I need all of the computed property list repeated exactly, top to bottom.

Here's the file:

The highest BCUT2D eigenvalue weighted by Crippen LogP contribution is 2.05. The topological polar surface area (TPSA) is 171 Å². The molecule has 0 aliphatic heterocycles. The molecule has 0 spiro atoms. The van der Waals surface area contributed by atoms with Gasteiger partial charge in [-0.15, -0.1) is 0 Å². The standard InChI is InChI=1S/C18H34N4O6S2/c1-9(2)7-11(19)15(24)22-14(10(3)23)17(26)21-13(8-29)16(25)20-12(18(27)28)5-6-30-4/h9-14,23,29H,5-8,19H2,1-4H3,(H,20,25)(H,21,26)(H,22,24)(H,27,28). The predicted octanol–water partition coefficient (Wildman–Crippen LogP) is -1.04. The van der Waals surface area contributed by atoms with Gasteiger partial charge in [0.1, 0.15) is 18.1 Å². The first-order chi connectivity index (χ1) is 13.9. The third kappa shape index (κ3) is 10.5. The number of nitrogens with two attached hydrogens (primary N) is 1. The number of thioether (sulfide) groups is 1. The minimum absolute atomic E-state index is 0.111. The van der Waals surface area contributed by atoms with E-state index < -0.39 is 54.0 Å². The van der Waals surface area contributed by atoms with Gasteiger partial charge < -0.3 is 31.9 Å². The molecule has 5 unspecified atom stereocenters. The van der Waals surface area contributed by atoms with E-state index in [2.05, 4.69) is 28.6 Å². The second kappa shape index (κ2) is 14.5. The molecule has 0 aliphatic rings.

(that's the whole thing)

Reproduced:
The highest BCUT2D eigenvalue weighted by Crippen LogP contribution is 2.05. The topological polar surface area (TPSA) is 171 Å². The molecule has 0 aliphatic heterocycles. The molecule has 0 spiro atoms. The van der Waals surface area contributed by atoms with Gasteiger partial charge in [-0.15, -0.1) is 0 Å². The standard InChI is InChI=1S/C18H34N4O6S2/c1-9(2)7-11(19)15(24)22-14(10(3)23)17(26)21-13(8-29)16(25)20-12(18(27)28)5-6-30-4/h9-14,23,29H,5-8,19H2,1-4H3,(H,20,25)(H,21,26)(H,22,24)(H,27,28). The predicted octanol–water partition coefficient (Wildman–Crippen LogP) is -1.04. The van der Waals surface area contributed by atoms with Gasteiger partial charge in [0.1, 0.15) is 18.1 Å². The first-order chi connectivity index (χ1) is 13.9. The third kappa shape index (κ3) is 10.5. The number of nitrogens with two attached hydrogens (primary N) is 1. The number of thioether (sulfide) groups is 1. The minimum absolute atomic E-state index is 0.111. The van der Waals surface area contributed by atoms with E-state index < -0.39 is 54.0 Å². The van der Waals surface area contributed by atoms with Gasteiger partial charge < -0.3 is 31.9 Å². The molecule has 5 unspecified atom stereocenters. The van der Waals surface area contributed by atoms with E-state index in [2.05, 4.69) is 28.6 Å². The second kappa shape index (κ2) is 14.5. The molecule has 0 aliphatic rings.